Recently, Dechert Partner Sarah Milam partook in an auto ABS panel discussion at ABS East in Miami, Florida.  Sarah and four distinguished panelists discussed the state of the ABS auto loan market, issuance, yields, collateral performance, ESG trends, and deal structures.  Sarah sat down with Associate Griffin Hamilton to recap the conference.

Griffin:  How was ABS East?

Sarah:  ABS East was great!  People seemed to be in generally good spirits and not as gloomy as I’ve heard about some of the other conferences.  People are still issuing, people are still doing deals, people are finding new ways to do deals and, generally speaking, finding ways to adjust to the volatility of the market and the difficult interest rate environment.

Griffin:  Sentiment among attendees and presenters was good?  Hungry for innovation?

Sarah:  Yeah, I think that everybody is obviously concerned about what the near future brings and what appears is certainly going to be a downturn.  It is already proving to be a challenging interest rate environment, but asset backed securitization, as we know from the previous crisis, is less cyclical than other areas.  Originators are looking toward the future and ways they can finance.  There has been some expansion in private investment and non-traditional securitization structures.  A good portion of ABS securitization has moved into the 144A market; all these factors, I think, contribute to more optimism than some other sectors.

Griffin:  Despite volatility in the markets, ABS issuance overall, not necessarily auto ABS, is maintaining pace with 2021 issuance, a post-crisis record year.  Why do you think ABS is out-pacing other bonds?  Is auto ABS holding up as well as other asset classes?

Sarah:  Generally speaking, what we consider ABS: auto, consumer, credit card, just hasn’t taken as much of a hit.  We are starting to see higher delinquencies in auto, moving towards pre-pandemic levels, but it is only beginning to translate into losses.  As is in the case of our broad asset classes, we really benefited a lot from a strong first quarter, so that’s really a continuation on from 2021.  I think a big concern is what the fourth quarter will bring.  Traditionally Q4 has been such a strong quarter.  This year it’s looking like it may not be that way, as deal flow has slowed.  That being said, there’s a lot of issuers who need to issue; they have assets and they need to put them somewhere.  They need to continue to securitize to fund their business, and auto in particular.  It has been a very strong auto market in a lot of ways.  So, I really think the headline is that 2022 has kept on pace, but there is a lot of concern about the fourth quarter, and I think everyone is generally in agreement that it is likely things will fall off at some point.  So, in some ways, people are just trying to move along transactions now before that happens.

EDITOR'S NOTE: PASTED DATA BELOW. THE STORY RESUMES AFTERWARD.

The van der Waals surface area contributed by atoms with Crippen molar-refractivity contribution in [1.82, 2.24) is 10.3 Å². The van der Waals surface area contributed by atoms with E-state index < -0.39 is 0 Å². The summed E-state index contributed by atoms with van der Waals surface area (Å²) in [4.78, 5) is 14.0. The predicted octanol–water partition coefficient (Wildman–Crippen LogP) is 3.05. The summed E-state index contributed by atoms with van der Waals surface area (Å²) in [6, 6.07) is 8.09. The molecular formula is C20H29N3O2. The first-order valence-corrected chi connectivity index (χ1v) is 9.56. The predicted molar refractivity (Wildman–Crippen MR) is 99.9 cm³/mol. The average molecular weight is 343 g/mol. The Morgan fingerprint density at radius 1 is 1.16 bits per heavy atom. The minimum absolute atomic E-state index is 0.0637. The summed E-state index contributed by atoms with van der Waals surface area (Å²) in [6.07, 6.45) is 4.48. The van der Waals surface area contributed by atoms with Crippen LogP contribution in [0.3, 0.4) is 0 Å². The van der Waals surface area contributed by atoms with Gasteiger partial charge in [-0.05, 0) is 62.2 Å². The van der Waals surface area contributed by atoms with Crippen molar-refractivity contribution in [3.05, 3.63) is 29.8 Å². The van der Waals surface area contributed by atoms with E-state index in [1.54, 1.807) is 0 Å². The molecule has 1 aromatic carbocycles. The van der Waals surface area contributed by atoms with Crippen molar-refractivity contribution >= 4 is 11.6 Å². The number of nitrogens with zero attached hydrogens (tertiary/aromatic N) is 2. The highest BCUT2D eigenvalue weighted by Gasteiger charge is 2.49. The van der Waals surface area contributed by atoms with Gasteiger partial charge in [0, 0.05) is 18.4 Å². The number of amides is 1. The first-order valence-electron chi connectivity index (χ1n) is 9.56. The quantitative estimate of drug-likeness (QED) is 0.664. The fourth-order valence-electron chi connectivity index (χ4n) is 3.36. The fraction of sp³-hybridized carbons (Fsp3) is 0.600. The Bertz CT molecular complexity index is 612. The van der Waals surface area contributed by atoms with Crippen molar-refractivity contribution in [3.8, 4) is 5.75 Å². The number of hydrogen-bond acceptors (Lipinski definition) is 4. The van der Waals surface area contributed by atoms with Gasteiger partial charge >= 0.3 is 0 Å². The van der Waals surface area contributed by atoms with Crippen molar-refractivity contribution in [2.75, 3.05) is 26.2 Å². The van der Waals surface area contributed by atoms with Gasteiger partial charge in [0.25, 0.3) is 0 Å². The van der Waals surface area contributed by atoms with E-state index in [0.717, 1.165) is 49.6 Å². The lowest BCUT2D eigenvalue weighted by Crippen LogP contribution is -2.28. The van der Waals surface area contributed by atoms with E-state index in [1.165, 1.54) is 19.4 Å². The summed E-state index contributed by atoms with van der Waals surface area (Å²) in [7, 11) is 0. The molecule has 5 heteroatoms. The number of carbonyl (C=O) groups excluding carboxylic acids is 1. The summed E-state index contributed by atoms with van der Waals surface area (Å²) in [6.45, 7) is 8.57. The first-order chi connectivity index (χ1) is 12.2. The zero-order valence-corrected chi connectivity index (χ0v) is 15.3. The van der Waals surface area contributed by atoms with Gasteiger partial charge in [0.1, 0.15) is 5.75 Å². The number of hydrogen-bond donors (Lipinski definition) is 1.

Griffin:  Do you think another reason ABS is holding up better than other securitization is that the consumer is relatively strong?

Sarah:  Consumers are still purchasing.  We are going to get to a point where people are not purchasing. We are just starting to see delinquencies, but with the strong job market, etc. we haven’t gotten to the point where it’s showing up in losses.  As consumer health and employment changes, it will happen.

Griffin:  With the relatively short maturity of auto loans, is auto ABS a good hedge against elevated interest rates?

Sarah:  A lot of people do think there is a lot of opportunity in the riskier side of transactions, like non-investment grade, due to the high returns.  Those who think the rhetoric around interest rates is over-hyped see a lot of opportunity in sub-investment grade.  Initial Purchasers are requiring increased overcollateralization and reserves in new issuances.

Griffin:  How is the financial climate affecting spreads and pricing?

Sarah:  It is wild.  The difference between last year and this year is nuts.  The same issuer, the same type of asset pool, and it’s like night and day.  Deals are still getting done because people have assets to sell.  I think you are going to start to see people move away from straight securitization and 144A deals because there is going to be more attractive sources of capital—through whole loan sales, forward flow sales, particularly by private debt purchasers.  I think private debt will be on the forefront once things shake out.  There will be investors that continue to find these assets attractive.  Private capital and alternative transaction structures has been the story for a while, and I think this trend will accelerate during the downturn.